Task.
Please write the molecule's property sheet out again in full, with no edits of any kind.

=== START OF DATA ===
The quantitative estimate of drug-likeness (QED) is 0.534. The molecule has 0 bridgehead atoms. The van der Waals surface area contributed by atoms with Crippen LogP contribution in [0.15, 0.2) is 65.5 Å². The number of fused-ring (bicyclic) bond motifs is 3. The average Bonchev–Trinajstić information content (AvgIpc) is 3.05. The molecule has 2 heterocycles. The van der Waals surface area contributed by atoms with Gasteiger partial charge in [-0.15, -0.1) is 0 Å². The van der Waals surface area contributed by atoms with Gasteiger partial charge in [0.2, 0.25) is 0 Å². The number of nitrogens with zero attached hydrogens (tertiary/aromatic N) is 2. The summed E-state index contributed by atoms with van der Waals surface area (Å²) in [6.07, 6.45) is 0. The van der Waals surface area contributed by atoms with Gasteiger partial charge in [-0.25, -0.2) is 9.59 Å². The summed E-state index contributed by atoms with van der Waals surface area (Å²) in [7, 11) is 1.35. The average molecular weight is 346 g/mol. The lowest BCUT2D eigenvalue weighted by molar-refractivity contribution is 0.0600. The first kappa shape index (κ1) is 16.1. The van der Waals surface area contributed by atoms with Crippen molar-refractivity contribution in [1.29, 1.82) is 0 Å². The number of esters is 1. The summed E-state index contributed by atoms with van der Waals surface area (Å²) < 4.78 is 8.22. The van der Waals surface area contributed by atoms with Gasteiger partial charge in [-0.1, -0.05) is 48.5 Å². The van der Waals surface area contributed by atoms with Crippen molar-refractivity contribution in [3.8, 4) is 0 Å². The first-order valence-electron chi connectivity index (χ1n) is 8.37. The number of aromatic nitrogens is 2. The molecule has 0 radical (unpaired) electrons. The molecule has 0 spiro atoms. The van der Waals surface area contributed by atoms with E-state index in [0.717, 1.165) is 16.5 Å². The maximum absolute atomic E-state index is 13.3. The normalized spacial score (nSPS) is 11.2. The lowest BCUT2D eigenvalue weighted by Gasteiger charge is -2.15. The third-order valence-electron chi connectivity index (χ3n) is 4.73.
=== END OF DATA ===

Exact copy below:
The quantitative estimate of drug-likeness (QED) is 0.534. The molecule has 0 bridgehead atoms. The van der Waals surface area contributed by atoms with Crippen LogP contribution in [0.15, 0.2) is 65.5 Å². The number of fused-ring (bicyclic) bond motifs is 3. The average Bonchev–Trinajstić information content (AvgIpc) is 3.05. The molecule has 2 heterocycles. The van der Waals surface area contributed by atoms with Gasteiger partial charge in [-0.15, -0.1) is 0 Å². The van der Waals surface area contributed by atoms with Gasteiger partial charge in [0.2, 0.25) is 0 Å². The number of nitrogens with zero attached hydrogens (tertiary/aromatic N) is 2. The summed E-state index contributed by atoms with van der Waals surface area (Å²) in [6.07, 6.45) is 0. The van der Waals surface area contributed by atoms with Gasteiger partial charge in [-0.25, -0.2) is 9.59 Å². The summed E-state index contributed by atoms with van der Waals surface area (Å²) in [7, 11) is 1.35. The average molecular weight is 346 g/mol. The lowest BCUT2D eigenvalue weighted by molar-refractivity contribution is 0.0600. The first kappa shape index (κ1) is 16.1. The van der Waals surface area contributed by atoms with Crippen molar-refractivity contribution in [1.29, 1.82) is 0 Å². The number of esters is 1. The summed E-state index contributed by atoms with van der Waals surface area (Å²) < 4.78 is 8.22. The van der Waals surface area contributed by atoms with Gasteiger partial charge in [-0.1, -0.05) is 48.5 Å². The van der Waals surface area contributed by atoms with Crippen molar-refractivity contribution in [3.8, 4) is 0 Å². The first-order valence-electron chi connectivity index (χ1n) is 8.37. The number of aromatic nitrogens is 2. The molecule has 0 radical (unpaired) electrons. The molecule has 0 spiro atoms. The van der Waals surface area contributed by atoms with E-state index in [0.717, 1.165) is 16.5 Å². The maximum absolute atomic E-state index is 13.3. The normalized spacial score (nSPS) is 11.2. The lowest BCUT2D eigenvalue weighted by Gasteiger charge is -2.15. The third-order valence-electron chi connectivity index (χ3n) is 4.73.